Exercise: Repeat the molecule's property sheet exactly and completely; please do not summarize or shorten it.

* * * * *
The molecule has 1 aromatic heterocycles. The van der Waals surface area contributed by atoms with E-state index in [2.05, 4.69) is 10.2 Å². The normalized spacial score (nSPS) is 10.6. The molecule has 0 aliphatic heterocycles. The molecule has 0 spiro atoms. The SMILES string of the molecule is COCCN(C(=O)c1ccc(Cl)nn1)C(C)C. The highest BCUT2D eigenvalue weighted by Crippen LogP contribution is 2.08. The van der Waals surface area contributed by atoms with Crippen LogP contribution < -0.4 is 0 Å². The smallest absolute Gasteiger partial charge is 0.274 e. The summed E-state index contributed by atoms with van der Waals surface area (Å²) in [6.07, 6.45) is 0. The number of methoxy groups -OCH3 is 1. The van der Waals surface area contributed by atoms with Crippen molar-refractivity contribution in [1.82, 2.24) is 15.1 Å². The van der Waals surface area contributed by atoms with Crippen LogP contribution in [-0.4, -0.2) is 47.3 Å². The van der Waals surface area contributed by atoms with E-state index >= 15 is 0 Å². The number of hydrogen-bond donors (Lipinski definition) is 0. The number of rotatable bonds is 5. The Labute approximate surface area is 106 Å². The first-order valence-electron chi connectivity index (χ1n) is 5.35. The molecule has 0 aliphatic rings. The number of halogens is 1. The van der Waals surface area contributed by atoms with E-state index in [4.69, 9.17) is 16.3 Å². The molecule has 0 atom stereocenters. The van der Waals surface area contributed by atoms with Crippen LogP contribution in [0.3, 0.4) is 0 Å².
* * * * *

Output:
The molecule has 1 aromatic heterocycles. The van der Waals surface area contributed by atoms with E-state index in [2.05, 4.69) is 10.2 Å². The normalized spacial score (nSPS) is 10.6. The molecule has 0 aliphatic heterocycles. The molecule has 0 spiro atoms. The SMILES string of the molecule is COCCN(C(=O)c1ccc(Cl)nn1)C(C)C. The highest BCUT2D eigenvalue weighted by Crippen LogP contribution is 2.08. The van der Waals surface area contributed by atoms with Crippen LogP contribution < -0.4 is 0 Å². The smallest absolute Gasteiger partial charge is 0.274 e. The summed E-state index contributed by atoms with van der Waals surface area (Å²) in [6.07, 6.45) is 0. The number of methoxy groups -OCH3 is 1. The van der Waals surface area contributed by atoms with Crippen molar-refractivity contribution in [1.82, 2.24) is 15.1 Å². The van der Waals surface area contributed by atoms with Crippen LogP contribution in [-0.4, -0.2) is 47.3 Å². The van der Waals surface area contributed by atoms with E-state index >= 15 is 0 Å². The number of hydrogen-bond donors (Lipinski definition) is 0. The number of rotatable bonds is 5. The Labute approximate surface area is 106 Å². The first-order valence-electron chi connectivity index (χ1n) is 5.35. The molecule has 0 aliphatic rings. The number of halogens is 1. The van der Waals surface area contributed by atoms with E-state index in [4.69, 9.17) is 16.3 Å². The molecule has 0 atom stereocenters. The van der Waals surface area contributed by atoms with Crippen LogP contribution in [0.3, 0.4) is 0 Å².